“How Are You Doing?”: Back-to-School Student Mental Health

The world was put on pause due to COVID-19, and students have experienced so many changes economically, physically, socially, and, most of all, mentally. A year and a half of remote learning and/or hybrid learning was not a walk in the park, and now that students are back in school, new challenges present themselves. As said by Mental Health America’s “Get Ready for Back-to-School 2021 with MHA” campaign (mhanational.org),  “A lot of kids and teens haven’t been able to feel safe or stable over the last year because of the trauma caused by the COVID-19 pandemic and the ways it has disrupted normal life.” This goes to show that student mental health is a real concern, and it should be taken very seriously, especially now more than ever.

Since students have been back to school, there are some mixed feelings. Being back in the building affects all students differently. Some are anxious, and some are happy, like junior Jaden Moreno. “Something I’ve noticed is that since coming back to school after the pandemic, I’m definitely a lot happier to be back in school, which I’m sure is because I didn’t have it for about a year and a half. But I definitely look forward to going to school a lot more than I did previously,” said Moreno.

Besides the fears of coming back to school, students’ mental health is also impacted by the fear of low grades, keeping up with assignments, trying to make friends, taking tests, and more. COVID-19 has added on to these factors in both negative and positive ways. For instance, freshman Cassandra Levinson said, “I think definitely before COVID I was perhaps a little more anxious about my assignments. As someone with anxiety, I was for a really long time anxious about my grades and how well I was doing in school. I think the fact that there was a pandemic really gave me some perspective on the vitality of our academic situation and how our grades, in reality, matter only for a specific period of time.” In sum, COVID-19 taught Levinson grades are not everything, rather it is one’s well-being that is most essential.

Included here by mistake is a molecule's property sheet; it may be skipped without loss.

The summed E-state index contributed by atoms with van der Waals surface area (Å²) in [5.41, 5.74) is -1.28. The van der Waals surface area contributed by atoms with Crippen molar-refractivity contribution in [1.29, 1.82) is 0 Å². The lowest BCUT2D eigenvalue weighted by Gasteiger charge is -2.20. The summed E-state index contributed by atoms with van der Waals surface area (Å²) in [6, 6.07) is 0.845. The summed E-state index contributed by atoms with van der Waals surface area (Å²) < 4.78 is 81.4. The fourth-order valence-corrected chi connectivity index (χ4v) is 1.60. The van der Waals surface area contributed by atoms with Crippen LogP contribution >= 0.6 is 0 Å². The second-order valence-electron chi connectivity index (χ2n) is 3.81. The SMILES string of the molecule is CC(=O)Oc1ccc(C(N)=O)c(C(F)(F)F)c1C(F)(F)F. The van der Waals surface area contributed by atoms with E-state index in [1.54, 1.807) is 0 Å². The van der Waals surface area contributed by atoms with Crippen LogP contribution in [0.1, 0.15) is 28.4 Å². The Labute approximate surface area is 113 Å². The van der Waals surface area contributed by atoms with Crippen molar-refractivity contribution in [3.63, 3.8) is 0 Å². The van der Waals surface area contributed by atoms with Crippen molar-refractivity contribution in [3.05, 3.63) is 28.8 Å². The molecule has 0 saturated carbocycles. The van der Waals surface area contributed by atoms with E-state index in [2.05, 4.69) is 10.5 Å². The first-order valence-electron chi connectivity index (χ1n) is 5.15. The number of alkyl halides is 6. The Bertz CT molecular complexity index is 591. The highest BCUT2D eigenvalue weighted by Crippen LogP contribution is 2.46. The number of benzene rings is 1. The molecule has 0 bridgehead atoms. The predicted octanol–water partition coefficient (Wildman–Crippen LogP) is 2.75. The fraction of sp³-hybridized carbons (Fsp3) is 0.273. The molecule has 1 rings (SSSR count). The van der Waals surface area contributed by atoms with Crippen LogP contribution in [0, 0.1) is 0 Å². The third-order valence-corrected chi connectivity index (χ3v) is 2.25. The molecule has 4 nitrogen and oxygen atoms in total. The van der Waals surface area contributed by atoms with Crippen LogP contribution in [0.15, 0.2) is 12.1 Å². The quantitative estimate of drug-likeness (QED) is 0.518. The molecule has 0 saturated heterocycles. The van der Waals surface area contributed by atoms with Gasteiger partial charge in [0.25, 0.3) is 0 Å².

Being scared, nervous, and stressed out are completely normal feelings to experience coming back and while in school. All these feelings are normal, but how one goes about channeling them is what is important. The simplest way to handle such feelings is to reach out for help. Do not try to take on more than you can handle; reach out to somebody, anybody. LHS has a team of social workers, psychiatrists, and guidance counselors who can assist in almost every possible way. “Reach out if you need help. If you’re struggling, whether it be little or small like a fight with a friend, whatever it is, reach out for help and know that we are here,” said school social worker Julie Chaffee. Asking for help does not mean you are weak; rather, it means you care about yourself and would do anything to be the best “you” you can be.

This year marks a fresh start. To move on, everyone must communicate his/her feelings. The support staff plays a big role in helping students do so. The support staff has gone to various classrooms to talk to students about where and whom to go to whenever assistance is needed. In addition, numerous workshops are being held for students, teachers, and parents to guide them in surviving this school year. Chaffee reinforced, “[The return to school] is always on the forefront of our minds, knowing that this is not your typical year. Last year wasn’t typical, the year before that wasn’t typical, and so we’re very competent in the fact that we want to make sure kids are adjusting back in okay, and if you’re not, again, we go back to ask for help. Let us know that you’re struggling or that you got so used to being in your room all the time that it is hard to get up in the morning.” Student mental health is being taken very seriously.